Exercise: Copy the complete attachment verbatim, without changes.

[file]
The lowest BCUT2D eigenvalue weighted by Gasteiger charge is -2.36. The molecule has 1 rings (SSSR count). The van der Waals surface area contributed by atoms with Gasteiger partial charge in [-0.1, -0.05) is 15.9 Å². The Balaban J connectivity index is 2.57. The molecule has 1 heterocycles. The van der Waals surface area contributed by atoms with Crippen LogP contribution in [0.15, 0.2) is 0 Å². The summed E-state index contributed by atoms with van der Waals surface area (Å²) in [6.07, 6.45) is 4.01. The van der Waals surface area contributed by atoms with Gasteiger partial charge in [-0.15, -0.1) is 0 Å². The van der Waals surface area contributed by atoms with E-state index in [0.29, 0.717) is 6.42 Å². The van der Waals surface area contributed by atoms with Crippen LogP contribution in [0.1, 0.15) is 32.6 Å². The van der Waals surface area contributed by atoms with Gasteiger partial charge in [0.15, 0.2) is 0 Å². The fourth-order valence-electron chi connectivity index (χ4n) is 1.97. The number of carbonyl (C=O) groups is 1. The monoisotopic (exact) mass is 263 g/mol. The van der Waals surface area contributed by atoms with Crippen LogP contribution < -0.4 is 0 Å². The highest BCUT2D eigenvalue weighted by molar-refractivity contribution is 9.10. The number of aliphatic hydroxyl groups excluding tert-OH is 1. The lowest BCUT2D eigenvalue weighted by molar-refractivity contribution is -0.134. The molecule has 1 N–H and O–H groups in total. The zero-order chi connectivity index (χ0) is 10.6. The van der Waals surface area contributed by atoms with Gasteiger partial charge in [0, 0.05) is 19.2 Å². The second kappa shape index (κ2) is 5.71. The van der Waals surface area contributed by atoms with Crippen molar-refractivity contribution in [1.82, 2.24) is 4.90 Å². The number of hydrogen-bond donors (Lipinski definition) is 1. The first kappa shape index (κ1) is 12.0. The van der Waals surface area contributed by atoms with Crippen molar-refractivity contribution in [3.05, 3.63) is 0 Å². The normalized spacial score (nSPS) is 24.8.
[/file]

The lowest BCUT2D eigenvalue weighted by Gasteiger charge is -2.36. The molecule has 1 rings (SSSR count). The van der Waals surface area contributed by atoms with Gasteiger partial charge in [-0.1, -0.05) is 15.9 Å². The Balaban J connectivity index is 2.57. The molecule has 1 heterocycles. The van der Waals surface area contributed by atoms with Crippen LogP contribution in [0.15, 0.2) is 0 Å². The summed E-state index contributed by atoms with van der Waals surface area (Å²) in [6.07, 6.45) is 4.01. The van der Waals surface area contributed by atoms with Gasteiger partial charge in [-0.15, -0.1) is 0 Å². The van der Waals surface area contributed by atoms with E-state index in [0.29, 0.717) is 6.42 Å². The van der Waals surface area contributed by atoms with Crippen LogP contribution in [0.1, 0.15) is 32.6 Å². The van der Waals surface area contributed by atoms with Gasteiger partial charge in [0.15, 0.2) is 0 Å². The fourth-order valence-electron chi connectivity index (χ4n) is 1.97. The number of carbonyl (C=O) groups is 1. The monoisotopic (exact) mass is 263 g/mol. The van der Waals surface area contributed by atoms with Crippen LogP contribution < -0.4 is 0 Å². The highest BCUT2D eigenvalue weighted by molar-refractivity contribution is 9.10. The number of aliphatic hydroxyl groups excluding tert-OH is 1. The lowest BCUT2D eigenvalue weighted by molar-refractivity contribution is -0.134. The molecule has 1 N–H and O–H groups in total. The zero-order chi connectivity index (χ0) is 10.6. The van der Waals surface area contributed by atoms with Gasteiger partial charge in [0, 0.05) is 19.2 Å². The second kappa shape index (κ2) is 5.71. The van der Waals surface area contributed by atoms with Crippen molar-refractivity contribution in [1.82, 2.24) is 4.90 Å². The number of hydrogen-bond donors (Lipinski definition) is 1. The first kappa shape index (κ1) is 12.0. The van der Waals surface area contributed by atoms with Crippen molar-refractivity contribution in [3.05, 3.63) is 0 Å². The normalized spacial score (nSPS) is 24.8.